Saturday, March 13, 2010

"I know what we're going to do today!"

I ended the last blog talking about how children, after school, seem more interested in the virtual worlds of the internet and video games than the real world, a world that provided their parents and grandparents...etc... with as much excitement as World of Warcraft does the kids today. Oddly enough, it still shows in some of the television shows made today.

There is something so refreshing about watching Phineas and Ferb on the Disney Channel each day. Something that will make me laugh and feel refreshed even when I'm having a rotten day (like yesterday, for instance. Dealing with my bipolar car and my grandmother's taxes was not the way I wanted to spend my day off.) But as I was thinking about Architecture and rooms and whatnot, it occurred to me that bedrooms in television shows are of the utmost importance. Whether to show them, or not, what they symbolize in the show itself. Take the characters on P&F. The only time you will ever see Phineas in his bedroom is when he is in bed or waking up. Otherwise, he is eating in the kitchen, or outside making a rocketship to the stars (or giving a monkey a shower). On the other hand, Candice, who cares little for the imagination of her brothers, is always found in her bedroom talking on the phone and daydreaming (virtual worlds, and the like) about her boyfriend. In some episodes, she was seen forwarding youtube videos (of a guy rollerblading in his underpants and falling into a toilet) to all her friends, and non-friends. Exactly what indoor, Cyber-children do today. True, she does go outside on dates with Jeremy, or to "bust" her brothers, but she symbolizes the contemporary adolescent. While Phineas and Ferb symbolize what children could be, letting imagination and creativity run wild.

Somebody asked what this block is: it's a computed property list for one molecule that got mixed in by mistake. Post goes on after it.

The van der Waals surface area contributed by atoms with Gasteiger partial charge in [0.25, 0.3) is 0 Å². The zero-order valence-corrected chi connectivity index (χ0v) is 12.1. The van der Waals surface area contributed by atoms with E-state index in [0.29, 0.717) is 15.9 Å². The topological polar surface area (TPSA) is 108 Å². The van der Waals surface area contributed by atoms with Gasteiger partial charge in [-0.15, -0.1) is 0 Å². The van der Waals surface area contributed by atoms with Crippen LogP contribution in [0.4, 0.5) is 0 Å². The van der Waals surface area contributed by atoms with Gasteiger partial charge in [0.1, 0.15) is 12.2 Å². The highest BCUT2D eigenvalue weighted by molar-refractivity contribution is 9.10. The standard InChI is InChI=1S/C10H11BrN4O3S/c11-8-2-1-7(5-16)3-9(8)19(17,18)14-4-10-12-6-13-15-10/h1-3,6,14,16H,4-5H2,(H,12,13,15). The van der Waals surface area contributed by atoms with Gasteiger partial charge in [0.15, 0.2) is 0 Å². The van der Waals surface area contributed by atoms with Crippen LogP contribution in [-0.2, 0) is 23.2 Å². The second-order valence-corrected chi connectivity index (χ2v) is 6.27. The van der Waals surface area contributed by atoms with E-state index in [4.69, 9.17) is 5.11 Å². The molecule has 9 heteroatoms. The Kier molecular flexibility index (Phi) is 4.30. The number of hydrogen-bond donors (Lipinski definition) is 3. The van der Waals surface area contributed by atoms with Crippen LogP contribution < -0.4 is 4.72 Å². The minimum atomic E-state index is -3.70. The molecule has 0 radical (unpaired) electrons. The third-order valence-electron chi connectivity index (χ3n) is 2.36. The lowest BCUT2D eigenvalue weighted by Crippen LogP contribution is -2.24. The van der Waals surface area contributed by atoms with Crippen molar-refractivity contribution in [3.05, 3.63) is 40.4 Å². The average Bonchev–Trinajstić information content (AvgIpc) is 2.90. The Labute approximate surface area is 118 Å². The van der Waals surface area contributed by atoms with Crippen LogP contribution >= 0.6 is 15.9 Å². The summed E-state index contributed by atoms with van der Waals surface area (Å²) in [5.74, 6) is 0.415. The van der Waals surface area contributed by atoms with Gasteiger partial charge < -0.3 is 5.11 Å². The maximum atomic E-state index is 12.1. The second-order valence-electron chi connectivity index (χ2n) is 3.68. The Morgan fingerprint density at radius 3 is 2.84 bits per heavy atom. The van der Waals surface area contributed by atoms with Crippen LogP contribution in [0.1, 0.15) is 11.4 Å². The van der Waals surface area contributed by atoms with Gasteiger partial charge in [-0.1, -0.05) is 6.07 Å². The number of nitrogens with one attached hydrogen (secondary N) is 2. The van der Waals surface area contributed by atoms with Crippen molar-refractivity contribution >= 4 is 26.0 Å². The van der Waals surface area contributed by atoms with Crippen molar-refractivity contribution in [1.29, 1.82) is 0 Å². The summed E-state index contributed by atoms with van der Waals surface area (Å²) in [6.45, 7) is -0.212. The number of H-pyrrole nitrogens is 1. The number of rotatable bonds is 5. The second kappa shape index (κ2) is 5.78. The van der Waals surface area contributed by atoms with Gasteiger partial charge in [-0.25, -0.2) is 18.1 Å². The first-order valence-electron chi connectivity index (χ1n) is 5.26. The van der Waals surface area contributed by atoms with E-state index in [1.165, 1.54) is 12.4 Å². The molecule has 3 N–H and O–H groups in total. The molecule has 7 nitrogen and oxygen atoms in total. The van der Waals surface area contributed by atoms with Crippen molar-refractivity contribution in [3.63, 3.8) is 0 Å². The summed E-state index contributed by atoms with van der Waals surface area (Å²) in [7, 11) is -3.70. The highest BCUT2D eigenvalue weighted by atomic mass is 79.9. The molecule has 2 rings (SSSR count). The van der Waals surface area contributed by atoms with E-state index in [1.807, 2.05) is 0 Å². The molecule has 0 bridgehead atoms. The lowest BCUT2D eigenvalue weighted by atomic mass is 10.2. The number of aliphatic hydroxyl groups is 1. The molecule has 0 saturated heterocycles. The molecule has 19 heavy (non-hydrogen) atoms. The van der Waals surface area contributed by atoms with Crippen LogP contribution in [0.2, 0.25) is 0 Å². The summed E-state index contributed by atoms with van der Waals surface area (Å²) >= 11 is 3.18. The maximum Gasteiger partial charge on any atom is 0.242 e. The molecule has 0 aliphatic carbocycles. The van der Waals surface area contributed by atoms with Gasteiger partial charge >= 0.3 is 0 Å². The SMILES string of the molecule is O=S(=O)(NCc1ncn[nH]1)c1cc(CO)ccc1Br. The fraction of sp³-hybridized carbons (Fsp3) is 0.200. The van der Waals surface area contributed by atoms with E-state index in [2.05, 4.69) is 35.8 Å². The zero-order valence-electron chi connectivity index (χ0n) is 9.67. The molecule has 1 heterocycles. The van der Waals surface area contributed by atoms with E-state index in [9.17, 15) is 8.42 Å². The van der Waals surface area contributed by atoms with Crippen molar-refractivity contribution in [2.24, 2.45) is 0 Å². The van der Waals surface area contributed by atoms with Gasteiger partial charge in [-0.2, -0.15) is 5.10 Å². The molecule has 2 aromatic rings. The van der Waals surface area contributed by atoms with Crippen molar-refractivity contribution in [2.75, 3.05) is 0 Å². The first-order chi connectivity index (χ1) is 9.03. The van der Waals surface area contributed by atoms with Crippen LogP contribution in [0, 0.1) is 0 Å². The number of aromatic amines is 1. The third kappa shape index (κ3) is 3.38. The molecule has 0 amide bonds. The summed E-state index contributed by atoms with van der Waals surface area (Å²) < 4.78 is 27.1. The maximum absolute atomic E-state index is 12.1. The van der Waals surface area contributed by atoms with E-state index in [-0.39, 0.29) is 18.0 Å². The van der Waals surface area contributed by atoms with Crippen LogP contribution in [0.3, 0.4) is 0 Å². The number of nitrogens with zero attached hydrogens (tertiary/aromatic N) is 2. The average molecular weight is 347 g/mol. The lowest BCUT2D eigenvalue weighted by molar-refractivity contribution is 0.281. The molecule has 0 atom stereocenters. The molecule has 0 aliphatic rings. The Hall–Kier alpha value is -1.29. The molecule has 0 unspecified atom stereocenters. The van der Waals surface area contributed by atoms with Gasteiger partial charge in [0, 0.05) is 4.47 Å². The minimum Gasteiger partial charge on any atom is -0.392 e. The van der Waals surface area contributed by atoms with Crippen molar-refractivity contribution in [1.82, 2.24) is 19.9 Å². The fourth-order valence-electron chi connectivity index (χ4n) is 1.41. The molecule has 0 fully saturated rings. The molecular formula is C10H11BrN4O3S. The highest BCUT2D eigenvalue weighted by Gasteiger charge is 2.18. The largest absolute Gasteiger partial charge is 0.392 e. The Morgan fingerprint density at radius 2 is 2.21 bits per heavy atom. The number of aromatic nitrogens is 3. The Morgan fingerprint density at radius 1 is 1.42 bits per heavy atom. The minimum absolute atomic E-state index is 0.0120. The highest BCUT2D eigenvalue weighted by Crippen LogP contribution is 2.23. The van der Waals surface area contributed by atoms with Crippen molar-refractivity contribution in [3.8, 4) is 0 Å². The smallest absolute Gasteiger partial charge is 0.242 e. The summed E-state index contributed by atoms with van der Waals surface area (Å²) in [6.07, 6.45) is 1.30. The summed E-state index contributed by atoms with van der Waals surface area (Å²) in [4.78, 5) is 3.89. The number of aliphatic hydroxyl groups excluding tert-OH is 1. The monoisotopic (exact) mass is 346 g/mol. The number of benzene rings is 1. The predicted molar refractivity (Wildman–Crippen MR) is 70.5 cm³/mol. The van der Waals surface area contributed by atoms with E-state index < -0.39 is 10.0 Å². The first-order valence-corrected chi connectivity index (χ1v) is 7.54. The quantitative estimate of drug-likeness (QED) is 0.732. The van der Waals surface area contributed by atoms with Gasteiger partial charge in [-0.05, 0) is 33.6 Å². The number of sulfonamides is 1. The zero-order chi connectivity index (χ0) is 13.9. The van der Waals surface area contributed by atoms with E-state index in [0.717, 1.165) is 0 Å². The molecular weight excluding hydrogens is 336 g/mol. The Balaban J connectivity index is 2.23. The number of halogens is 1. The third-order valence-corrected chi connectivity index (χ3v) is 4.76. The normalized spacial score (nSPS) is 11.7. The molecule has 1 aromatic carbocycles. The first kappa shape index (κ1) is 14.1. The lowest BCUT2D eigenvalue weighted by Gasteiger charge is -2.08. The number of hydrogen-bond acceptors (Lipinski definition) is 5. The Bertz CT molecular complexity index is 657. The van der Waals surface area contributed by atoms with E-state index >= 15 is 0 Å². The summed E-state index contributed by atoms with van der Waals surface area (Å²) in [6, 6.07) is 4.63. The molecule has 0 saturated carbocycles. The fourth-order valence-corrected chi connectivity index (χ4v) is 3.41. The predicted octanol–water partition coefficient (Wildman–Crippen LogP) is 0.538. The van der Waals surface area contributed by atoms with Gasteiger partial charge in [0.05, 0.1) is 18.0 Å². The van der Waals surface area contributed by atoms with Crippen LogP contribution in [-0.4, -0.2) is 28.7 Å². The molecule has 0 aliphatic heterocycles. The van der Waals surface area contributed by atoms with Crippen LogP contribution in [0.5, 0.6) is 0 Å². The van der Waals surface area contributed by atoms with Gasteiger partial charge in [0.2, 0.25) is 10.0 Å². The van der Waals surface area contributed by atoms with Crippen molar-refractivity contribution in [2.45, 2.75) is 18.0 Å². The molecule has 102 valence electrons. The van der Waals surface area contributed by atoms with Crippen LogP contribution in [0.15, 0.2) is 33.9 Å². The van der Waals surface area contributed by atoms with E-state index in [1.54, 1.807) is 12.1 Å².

In a similar show, the creators of iCarly on Nickelodeon have never shown, to my knowledge, Carly or Spencer's bedrooms. They've been in Freddie's bedroom once, and never in Sam's. And while we're not talking about the outdoors here, it's the same principle. The world in which imagination and creativity run wild takes place in the studio where they create the iCarly webshow. For them, they take the tools of the internet and take them as far as they want, doing anything they want with them. It's just as liberating for them as the outdoors is for P&F. Unlike Neville, who is holded up in his bedroom on his many computers all day long.

It's the spirit of freedom that creates the best environment for children. The ability to be creative, to build tent cities in the living room, or treehouses and forts in the backyard, using them as spaceships or castles or army forts. It's the free range of the outdoors that develops the sense of pioneering reach, that children can do whatever they want, if only they are creative and free enough to do it. It builds self-esteem, makes them strive toward their goals, for if imagination can take them anywhere in the fantasy worlds, the real worlds shouldn't be that much harder. The children today should reach for the moon just as their parents and grandparents did, only with the tools they have now, they should go further. And yet, when the tools of Cyberspace are instead creating pseudo-worlds for them to inhabit, what's the point? When corporations earn millions of dollars on a video game, such as Final Fantasy, what motivation is there to invest that money on the real frontiers here in the real world. Let's fight the challenges of going into the unknown, instead of taking on dragons and whatnot that aren't even real. The possibilities are endless when that energy is expended on the right thing. Let's be more like Phineas and Ferb, and a little less like Neville. The world will be far better off that way.

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